The Krebs cycle plays a fundamental role in cardiac energy production and is often implicated in the energetic imbalance characteristic of heart disease. In this study, we measured Krebs cycle flux in real time in perfused rat hearts using hyperpolarized magnetic resonance spectroscopy (MRS). [2-(13)C]Pyruvate was hyperpolarized and infused into isolated perfused hearts in both healthy and postischemic metabolic states. We followed the enzymatic conversion of pyruvate to lactate, acetylcarnitine, citrate, and glutamate with 1 s temporal resolution. The appearance of (13)C-labeled glutamate was delayed compared with that of other metabolites, indicating that Krebs cycle flux can be measured directly. The production of (13)C-labeled citrate and glutamate was decreased postischemia, as opposed to lactate, which was significantly elevated. These results showed that the control and fluxes of the Krebs cycle in heart disease can be studied using hyperpolarized [2-(13)C]pyruvate.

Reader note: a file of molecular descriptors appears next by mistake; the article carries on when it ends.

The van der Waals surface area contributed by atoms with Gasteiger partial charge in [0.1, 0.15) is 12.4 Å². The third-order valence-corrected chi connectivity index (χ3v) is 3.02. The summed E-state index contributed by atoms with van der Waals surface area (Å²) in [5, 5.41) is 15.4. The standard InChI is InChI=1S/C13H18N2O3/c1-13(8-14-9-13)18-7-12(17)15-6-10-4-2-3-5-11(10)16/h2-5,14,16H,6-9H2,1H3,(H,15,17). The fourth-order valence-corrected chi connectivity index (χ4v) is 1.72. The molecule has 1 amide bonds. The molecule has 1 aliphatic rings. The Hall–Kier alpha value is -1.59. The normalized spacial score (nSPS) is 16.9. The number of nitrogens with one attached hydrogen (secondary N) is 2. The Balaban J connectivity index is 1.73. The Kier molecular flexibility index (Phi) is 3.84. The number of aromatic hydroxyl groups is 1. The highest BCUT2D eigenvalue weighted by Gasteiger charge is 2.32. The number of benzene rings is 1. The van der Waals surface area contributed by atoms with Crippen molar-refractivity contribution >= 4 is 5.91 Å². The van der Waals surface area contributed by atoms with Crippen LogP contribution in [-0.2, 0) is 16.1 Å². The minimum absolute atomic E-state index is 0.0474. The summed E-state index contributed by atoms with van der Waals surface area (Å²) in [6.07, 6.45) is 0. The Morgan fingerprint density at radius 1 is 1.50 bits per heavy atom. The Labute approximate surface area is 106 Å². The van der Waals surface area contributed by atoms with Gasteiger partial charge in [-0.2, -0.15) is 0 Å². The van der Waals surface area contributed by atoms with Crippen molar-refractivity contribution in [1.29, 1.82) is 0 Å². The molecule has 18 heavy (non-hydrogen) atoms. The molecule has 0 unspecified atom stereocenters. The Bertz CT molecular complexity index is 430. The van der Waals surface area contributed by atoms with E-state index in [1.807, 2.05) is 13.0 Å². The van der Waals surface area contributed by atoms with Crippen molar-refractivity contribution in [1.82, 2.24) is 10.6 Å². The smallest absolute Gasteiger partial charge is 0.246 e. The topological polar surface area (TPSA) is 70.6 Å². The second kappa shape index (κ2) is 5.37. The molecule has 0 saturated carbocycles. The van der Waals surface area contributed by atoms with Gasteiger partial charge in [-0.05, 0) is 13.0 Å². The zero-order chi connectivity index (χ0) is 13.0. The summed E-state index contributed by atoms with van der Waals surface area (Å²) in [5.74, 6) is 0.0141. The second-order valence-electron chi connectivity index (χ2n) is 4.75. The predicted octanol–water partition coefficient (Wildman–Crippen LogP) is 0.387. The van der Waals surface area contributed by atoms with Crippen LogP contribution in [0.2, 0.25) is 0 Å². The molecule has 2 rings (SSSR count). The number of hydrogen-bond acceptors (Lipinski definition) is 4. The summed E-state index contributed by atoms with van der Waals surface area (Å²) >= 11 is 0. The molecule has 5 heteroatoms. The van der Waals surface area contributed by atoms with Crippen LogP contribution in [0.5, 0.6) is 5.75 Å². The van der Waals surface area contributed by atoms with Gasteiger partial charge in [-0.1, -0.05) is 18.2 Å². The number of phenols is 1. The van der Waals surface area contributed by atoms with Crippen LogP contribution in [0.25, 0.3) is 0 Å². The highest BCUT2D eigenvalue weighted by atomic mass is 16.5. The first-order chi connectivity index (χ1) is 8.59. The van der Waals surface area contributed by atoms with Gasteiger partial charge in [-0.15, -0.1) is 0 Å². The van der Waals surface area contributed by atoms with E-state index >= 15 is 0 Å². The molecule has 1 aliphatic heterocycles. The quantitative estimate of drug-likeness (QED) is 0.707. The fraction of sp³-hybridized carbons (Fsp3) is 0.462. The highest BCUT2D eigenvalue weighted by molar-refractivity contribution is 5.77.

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Acetylcarnitine, Animals, Carbon Isotopes, Citric Acid, Citric Acid Cycle, Energy Metabolism, Glutamic Acid, In Vitro Techniques, Kinetics, Lactic Acid, Magnetic Resonance Spectroscopy, Male, Models, Cardiovascular, Myocardial Ischemia, Myocardium, Perfusion, Pyruvic Acid, Rats, Rats, Wistar